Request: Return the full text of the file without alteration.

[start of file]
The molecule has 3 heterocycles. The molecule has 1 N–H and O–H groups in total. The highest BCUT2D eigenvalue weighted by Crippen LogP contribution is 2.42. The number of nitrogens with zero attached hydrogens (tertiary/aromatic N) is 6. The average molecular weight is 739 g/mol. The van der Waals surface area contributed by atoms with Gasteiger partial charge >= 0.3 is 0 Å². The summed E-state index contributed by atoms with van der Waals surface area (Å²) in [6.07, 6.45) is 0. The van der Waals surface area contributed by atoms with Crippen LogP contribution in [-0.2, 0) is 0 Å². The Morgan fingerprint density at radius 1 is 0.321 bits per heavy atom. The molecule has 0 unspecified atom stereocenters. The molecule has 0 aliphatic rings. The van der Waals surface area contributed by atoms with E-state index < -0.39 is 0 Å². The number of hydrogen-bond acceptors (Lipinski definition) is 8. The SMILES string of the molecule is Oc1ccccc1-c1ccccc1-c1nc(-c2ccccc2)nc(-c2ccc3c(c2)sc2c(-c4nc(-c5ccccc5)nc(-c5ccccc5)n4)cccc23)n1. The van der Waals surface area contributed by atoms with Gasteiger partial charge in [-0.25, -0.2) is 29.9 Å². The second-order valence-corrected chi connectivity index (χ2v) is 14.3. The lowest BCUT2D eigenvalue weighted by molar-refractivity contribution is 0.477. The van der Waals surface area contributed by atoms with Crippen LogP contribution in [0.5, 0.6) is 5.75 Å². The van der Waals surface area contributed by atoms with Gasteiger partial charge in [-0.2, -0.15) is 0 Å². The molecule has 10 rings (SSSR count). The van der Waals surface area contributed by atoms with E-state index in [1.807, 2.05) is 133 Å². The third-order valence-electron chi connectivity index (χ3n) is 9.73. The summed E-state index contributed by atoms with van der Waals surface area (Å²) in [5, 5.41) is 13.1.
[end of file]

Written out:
The molecule has 3 heterocycles. The molecule has 1 N–H and O–H groups in total. The highest BCUT2D eigenvalue weighted by Crippen LogP contribution is 2.42. The number of nitrogens with zero attached hydrogens (tertiary/aromatic N) is 6. The average molecular weight is 739 g/mol. The van der Waals surface area contributed by atoms with Gasteiger partial charge >= 0.3 is 0 Å². The summed E-state index contributed by atoms with van der Waals surface area (Å²) in [6.07, 6.45) is 0. The van der Waals surface area contributed by atoms with Crippen LogP contribution in [-0.2, 0) is 0 Å². The Morgan fingerprint density at radius 1 is 0.321 bits per heavy atom. The molecule has 0 unspecified atom stereocenters. The molecule has 0 aliphatic rings. The van der Waals surface area contributed by atoms with E-state index < -0.39 is 0 Å². The number of hydrogen-bond acceptors (Lipinski definition) is 8. The SMILES string of the molecule is Oc1ccccc1-c1ccccc1-c1nc(-c2ccccc2)nc(-c2ccc3c(c2)sc2c(-c4nc(-c5ccccc5)nc(-c5ccccc5)n4)cccc23)n1. The van der Waals surface area contributed by atoms with Gasteiger partial charge in [-0.25, -0.2) is 29.9 Å². The second-order valence-corrected chi connectivity index (χ2v) is 14.3. The lowest BCUT2D eigenvalue weighted by molar-refractivity contribution is 0.477. The van der Waals surface area contributed by atoms with Crippen LogP contribution in [0.5, 0.6) is 5.75 Å². The van der Waals surface area contributed by atoms with Gasteiger partial charge in [-0.2, -0.15) is 0 Å². The molecule has 10 rings (SSSR count). The van der Waals surface area contributed by atoms with E-state index in [1.807, 2.05) is 133 Å². The third-order valence-electron chi connectivity index (χ3n) is 9.73. The summed E-state index contributed by atoms with van der Waals surface area (Å²) in [5, 5.41) is 13.1.